Saving and investing can be difficult if you're living on a tight budget and a small paycheck. The Acorns app can take some of the pressure off by helping you squirrel away extra pennies while learning some of the basics of sound investing.

How Does Acorns Work?

Acorns is micro-investing made easy. As part of the process of setting up an Acorns account, the user connects one or more debit and credit cards to the new account. From then on, Acorns will round each purchase to the next dollar and save the change in the Acorns account.

For example, if you buy lunch for $8.75, a coffee later for $3.25 and a sweater for $30.02 after work, Acorns rounds up all of those purchases and credits the user for $1.98 for the day.

The change can then be invested in the user's choice of Acorns portfolios. There are five portfolio choices, each a mix of exchange-traded funds (ETFs) and bonds, and each representing a standard advisor-speak category of investor preference from "conservative" to "aggressive."

Making Changes to Your Account

Users can set up automatic daily, weekly, or monthly deposits into their Acorns accounts.

Acorns invests the user's money based on portfolio settings. Investments can take one to three days to process. (The timing depends on ETF market hours.)

In addition, Acorns offers a cash-back program called Found Money. Users shop through the Acorns' platform, and instead of receiving a percentage of the purchase back they get a percentage of the money spent at partner stores. Acorns deposits Found Money 30 days after the purchase.

According to the company, "When users shop with one of our 350+ partners, from Nike to Chevron, they automatically invest in their Acorns Core account. Customers can also shop by adding the Acorns Found Money Chrome extension to their browser and monitor their cash back in the Acorns app."

How Much Does Acorns Cost?

As of February 2019, Acorns has three price levels and, simply enough, they are set at $1, $2, or $3:

  • Acorns Core, for $1, is the original service that rounds your purchases to the nearest dollar and invests the proceeds in your choice of portfolios. This version is free to college students.
  • Acorns Core + Acorns Later, for $2, adds access to a tax-deductible IRA plan.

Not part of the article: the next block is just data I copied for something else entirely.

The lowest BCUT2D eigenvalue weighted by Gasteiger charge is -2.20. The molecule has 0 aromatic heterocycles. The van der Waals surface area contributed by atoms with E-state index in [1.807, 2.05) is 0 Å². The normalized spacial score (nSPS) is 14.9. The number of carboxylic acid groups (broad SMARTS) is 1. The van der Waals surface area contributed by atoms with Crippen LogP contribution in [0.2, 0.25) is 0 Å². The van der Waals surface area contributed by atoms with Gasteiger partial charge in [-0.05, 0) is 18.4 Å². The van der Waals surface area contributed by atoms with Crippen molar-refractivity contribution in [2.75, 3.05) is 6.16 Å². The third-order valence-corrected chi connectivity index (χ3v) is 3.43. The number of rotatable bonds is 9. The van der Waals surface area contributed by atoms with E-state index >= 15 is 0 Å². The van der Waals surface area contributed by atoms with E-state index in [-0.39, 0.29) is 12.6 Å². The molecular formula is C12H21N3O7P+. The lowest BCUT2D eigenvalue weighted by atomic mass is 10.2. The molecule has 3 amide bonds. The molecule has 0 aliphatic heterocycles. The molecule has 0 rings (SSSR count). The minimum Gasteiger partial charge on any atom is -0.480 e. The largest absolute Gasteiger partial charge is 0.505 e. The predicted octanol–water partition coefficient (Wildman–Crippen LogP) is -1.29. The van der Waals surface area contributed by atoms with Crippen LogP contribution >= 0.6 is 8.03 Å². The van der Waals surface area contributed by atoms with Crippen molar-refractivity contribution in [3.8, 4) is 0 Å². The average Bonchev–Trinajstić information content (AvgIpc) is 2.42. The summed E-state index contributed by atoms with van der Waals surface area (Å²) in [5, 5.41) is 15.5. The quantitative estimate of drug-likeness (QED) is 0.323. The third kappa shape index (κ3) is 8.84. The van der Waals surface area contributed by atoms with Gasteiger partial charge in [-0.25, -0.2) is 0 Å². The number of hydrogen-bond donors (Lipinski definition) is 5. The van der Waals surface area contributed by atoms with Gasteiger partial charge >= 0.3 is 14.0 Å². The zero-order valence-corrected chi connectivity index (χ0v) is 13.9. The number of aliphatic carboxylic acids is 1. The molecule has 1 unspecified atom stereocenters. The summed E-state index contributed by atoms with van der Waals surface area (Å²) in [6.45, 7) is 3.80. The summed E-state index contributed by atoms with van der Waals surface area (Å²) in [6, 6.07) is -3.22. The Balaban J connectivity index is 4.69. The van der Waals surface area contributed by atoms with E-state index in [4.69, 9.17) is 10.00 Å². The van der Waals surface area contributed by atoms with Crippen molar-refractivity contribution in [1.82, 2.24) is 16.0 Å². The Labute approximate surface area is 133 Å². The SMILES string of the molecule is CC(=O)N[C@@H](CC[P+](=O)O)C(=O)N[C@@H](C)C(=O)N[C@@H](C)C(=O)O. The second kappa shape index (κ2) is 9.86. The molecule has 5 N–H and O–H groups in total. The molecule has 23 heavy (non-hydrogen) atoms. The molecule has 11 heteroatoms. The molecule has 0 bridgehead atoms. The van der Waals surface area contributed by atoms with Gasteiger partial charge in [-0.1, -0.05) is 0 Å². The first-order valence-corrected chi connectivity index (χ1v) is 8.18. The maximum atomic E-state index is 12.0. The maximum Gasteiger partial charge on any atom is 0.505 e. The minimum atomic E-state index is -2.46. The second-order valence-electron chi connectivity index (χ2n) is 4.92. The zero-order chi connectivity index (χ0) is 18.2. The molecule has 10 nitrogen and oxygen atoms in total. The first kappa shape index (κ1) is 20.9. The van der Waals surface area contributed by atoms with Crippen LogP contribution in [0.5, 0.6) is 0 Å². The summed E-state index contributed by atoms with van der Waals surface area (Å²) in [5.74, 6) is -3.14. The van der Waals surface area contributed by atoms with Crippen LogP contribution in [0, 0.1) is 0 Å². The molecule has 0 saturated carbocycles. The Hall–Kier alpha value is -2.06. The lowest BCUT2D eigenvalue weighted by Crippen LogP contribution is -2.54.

• Acorns Core + Acorns Later + Acorns Spend, for $3, is all of the above plus a branded checking account and debit card. Acorns promises zero fees on that account.

The above prices are good, the Acorns site says, on accounts "up to $1 million." This is not likely to happen to a user who is not bulk-buying for Walmart.

According to the company, "Acorns Spend is a Visa debit card that saves, invests and earns for the customer in real-time. The investment and retirement accounts (Acorns Core and Acorns Later) are integrated into the card and with Acorns Found Money, the customer will receive up to 10% invested in their accounts when they shop at top retailers. Acorns Core and Acorns Later are SIPC-protected and the Acorns Spend checking account is FDIC-insured up to $250,000 with fraud protection and an all-digital card lock. Acorns Spend offers free bank-to-bank transfers, unlimited free or fee-reimbursed ATMs nationwide, no overdraft fees, and no minimum balance fees."

"Acorns Core allows customers to automatically invest in a low-cost, diversified portfolio of exchange-traded funds offered by asset managers like Vanguard and BlackRock. It is the only micro-investing account that allows the user to invest spare change. There are five different portfolio investment plans including: conservative, moderately conservative, moderate, moderately aggressive, and aggressive."

"Acorns Later is an easy way to save for retirement with tax advantages for only two dollars a month. We recommend an IRA that's right for the user, then we update it regularly to match their goals. It includes an automatic recurring contributions feature so that customer savings can continuously grow."

How Does Acorns Make Money?

Started by a father-and-son entrepreneurial team in 2014, Acorns now boasts more than four million users. Acorns is a private company and makes its money through member fees and, in its early years, through venture capital investors.

In May 2015, just eight months after it launched, Acorns earned $23 million in its third round of funding, bringing its funding total to $32 million. In April 2016, Acorns raised another $30 million in funding to expand its micro-investing products and services.